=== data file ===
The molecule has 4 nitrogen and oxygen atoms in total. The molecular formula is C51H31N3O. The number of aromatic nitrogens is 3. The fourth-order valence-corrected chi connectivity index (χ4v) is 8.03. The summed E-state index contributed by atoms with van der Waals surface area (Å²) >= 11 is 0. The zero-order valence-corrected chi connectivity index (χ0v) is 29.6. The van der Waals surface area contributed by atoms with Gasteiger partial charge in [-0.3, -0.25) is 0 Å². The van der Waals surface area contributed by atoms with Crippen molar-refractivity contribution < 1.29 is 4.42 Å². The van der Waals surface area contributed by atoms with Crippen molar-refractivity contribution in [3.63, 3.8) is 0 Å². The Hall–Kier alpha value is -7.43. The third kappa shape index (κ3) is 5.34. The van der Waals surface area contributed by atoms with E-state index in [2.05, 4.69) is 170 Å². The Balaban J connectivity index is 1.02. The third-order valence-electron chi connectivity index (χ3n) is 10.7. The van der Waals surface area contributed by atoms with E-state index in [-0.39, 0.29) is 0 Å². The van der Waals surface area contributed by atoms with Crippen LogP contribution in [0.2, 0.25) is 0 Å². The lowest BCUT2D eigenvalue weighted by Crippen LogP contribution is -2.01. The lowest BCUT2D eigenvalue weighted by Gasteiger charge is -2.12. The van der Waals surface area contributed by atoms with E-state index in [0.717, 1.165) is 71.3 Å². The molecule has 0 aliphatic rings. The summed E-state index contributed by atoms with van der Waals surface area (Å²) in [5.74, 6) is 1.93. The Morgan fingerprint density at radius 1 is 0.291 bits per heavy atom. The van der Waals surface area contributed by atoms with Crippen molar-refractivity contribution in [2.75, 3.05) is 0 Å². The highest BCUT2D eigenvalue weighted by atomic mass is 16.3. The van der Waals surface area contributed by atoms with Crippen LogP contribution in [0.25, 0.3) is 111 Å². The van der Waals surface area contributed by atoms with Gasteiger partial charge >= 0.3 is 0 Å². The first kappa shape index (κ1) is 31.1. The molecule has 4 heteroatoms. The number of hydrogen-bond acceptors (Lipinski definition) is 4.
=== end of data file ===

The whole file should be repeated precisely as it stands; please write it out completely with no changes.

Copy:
The molecule has 4 nitrogen and oxygen atoms in total. The molecular formula is C51H31N3O. The number of aromatic nitrogens is 3. The fourth-order valence-corrected chi connectivity index (χ4v) is 8.03. The summed E-state index contributed by atoms with van der Waals surface area (Å²) >= 11 is 0. The zero-order valence-corrected chi connectivity index (χ0v) is 29.6. The van der Waals surface area contributed by atoms with Gasteiger partial charge in [-0.3, -0.25) is 0 Å². The van der Waals surface area contributed by atoms with Crippen molar-refractivity contribution < 1.29 is 4.42 Å². The van der Waals surface area contributed by atoms with Crippen molar-refractivity contribution in [3.63, 3.8) is 0 Å². The Hall–Kier alpha value is -7.43. The third kappa shape index (κ3) is 5.34. The van der Waals surface area contributed by atoms with E-state index in [2.05, 4.69) is 170 Å². The Balaban J connectivity index is 1.02. The third-order valence-electron chi connectivity index (χ3n) is 10.7. The van der Waals surface area contributed by atoms with E-state index in [-0.39, 0.29) is 0 Å². The van der Waals surface area contributed by atoms with Crippen LogP contribution in [0.2, 0.25) is 0 Å². The lowest BCUT2D eigenvalue weighted by Crippen LogP contribution is -2.01. The lowest BCUT2D eigenvalue weighted by Gasteiger charge is -2.12. The van der Waals surface area contributed by atoms with E-state index in [0.717, 1.165) is 71.3 Å². The molecule has 0 aliphatic rings. The summed E-state index contributed by atoms with van der Waals surface area (Å²) in [5.74, 6) is 1.93. The Morgan fingerprint density at radius 1 is 0.291 bits per heavy atom. The van der Waals surface area contributed by atoms with Crippen molar-refractivity contribution in [2.75, 3.05) is 0 Å². The highest BCUT2D eigenvalue weighted by atomic mass is 16.3. The van der Waals surface area contributed by atoms with Crippen LogP contribution in [0.25, 0.3) is 111 Å². The van der Waals surface area contributed by atoms with Gasteiger partial charge >= 0.3 is 0 Å². The first kappa shape index (κ1) is 31.1. The molecule has 4 heteroatoms. The number of hydrogen-bond acceptors (Lipinski definition) is 4.